Math::NumSeq::Fibbinary -- without consecutive 1-bits
use Math::NumSeq::Fibbinary; my $seq = Math::NumSeq::Fibbinary->new; my ($i, $value) = $seq->next;
This sequence is the fibbinary numbers
0, 1, 2, 4, 5, 8, 9, 10, 16, 17, 18, 20, 21, 32, 33, 34, ... starting i=0
being integers which have no adjacent 1-bits when written in binary, taken in ascending order.
i fibbinary fibbinary (decimal) (binary) --- --------- -------- 0 0 0 1 1 1 2 2 10 3 4 100 4 5 101 5 8 1000 6 9 1001 7 10 1010 8 16 10000 9 17 10001
For example at i=4 fibbinary is 5. The next fibbinary is not 6 or 7 because they have adjacent 1-bits (110 and 111), the next without adjacent 1s is 8 (100).
The two highest bits must be "10...", they cannot be "11...". So there's effectively a block of 2^k values (not all used) followed by a gap of 2^k values, etc.
The least significant bit of each fibbinary is the Fibonacci word sequence, per Math::NumSeq::FibonacciWord.
All numbers without adjacent 1-bits can also be generated simply by taking the binary expansion and changing each "1" to "01", but that doesn't given them in ascending order the way the fibbinary here does.
The bits of the fibbinary values encode Fibonacci numbers used to represent i in Zeckendorf style Fibonacci base. In the Zeckendorf base system an integer i is a sum of Fibonacci numbers,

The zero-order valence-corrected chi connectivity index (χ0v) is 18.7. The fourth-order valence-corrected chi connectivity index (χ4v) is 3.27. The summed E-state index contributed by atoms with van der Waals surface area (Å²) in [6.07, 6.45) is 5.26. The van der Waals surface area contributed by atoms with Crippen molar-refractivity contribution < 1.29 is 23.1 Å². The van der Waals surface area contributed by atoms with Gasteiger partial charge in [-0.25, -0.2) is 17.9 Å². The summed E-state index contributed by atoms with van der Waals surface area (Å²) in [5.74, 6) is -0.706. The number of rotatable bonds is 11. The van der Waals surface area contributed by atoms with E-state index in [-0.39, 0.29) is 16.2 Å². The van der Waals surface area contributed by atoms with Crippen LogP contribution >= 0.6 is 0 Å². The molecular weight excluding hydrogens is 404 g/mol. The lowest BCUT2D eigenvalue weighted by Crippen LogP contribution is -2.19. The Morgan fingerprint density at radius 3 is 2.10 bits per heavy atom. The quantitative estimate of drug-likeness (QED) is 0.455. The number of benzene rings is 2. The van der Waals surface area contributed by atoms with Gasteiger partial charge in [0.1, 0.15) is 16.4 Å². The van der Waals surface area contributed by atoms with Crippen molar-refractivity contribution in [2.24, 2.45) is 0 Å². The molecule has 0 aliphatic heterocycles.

i = F(k1) + F(k2) + ... F(kn) k1 > k2 > ... > kn
Each k is chosen as the highest Fibonacci less than the remainder at that point. For example, reckoning the Fibonaccis as F(0)=1, F(1)=2, etc,
20 = 13+5+1 = F(5)+F(3)+F(0)
The k's are then assembled as 1-bits in binary to encode this sum in an integer,
fibbinary(20) = 2^5 + 2^3 + 2^0 = 41
The gaps between Fibonacci numbers means that after subtracting F(k) the next cannot be F(k-1), it must be F(k-2) or less. For that reason there's no adjacent 1-bits in the fibbinary numbers.
The connection between no adjacent 1s and the Fibonacci sequence can be seen by considering values with high bit 2^k. The further bits in it cannot have 2^(k-1) but only 2^(k-2), so effectively the number of new values are not from the previous k-1 but the second previous k-2, the same way as the Fibonacci sequence adds not the previous term (which would by double) but the one before instead.
See "FUNCTIONS" in Math::NumSeq for behaviour common to all sequence classes.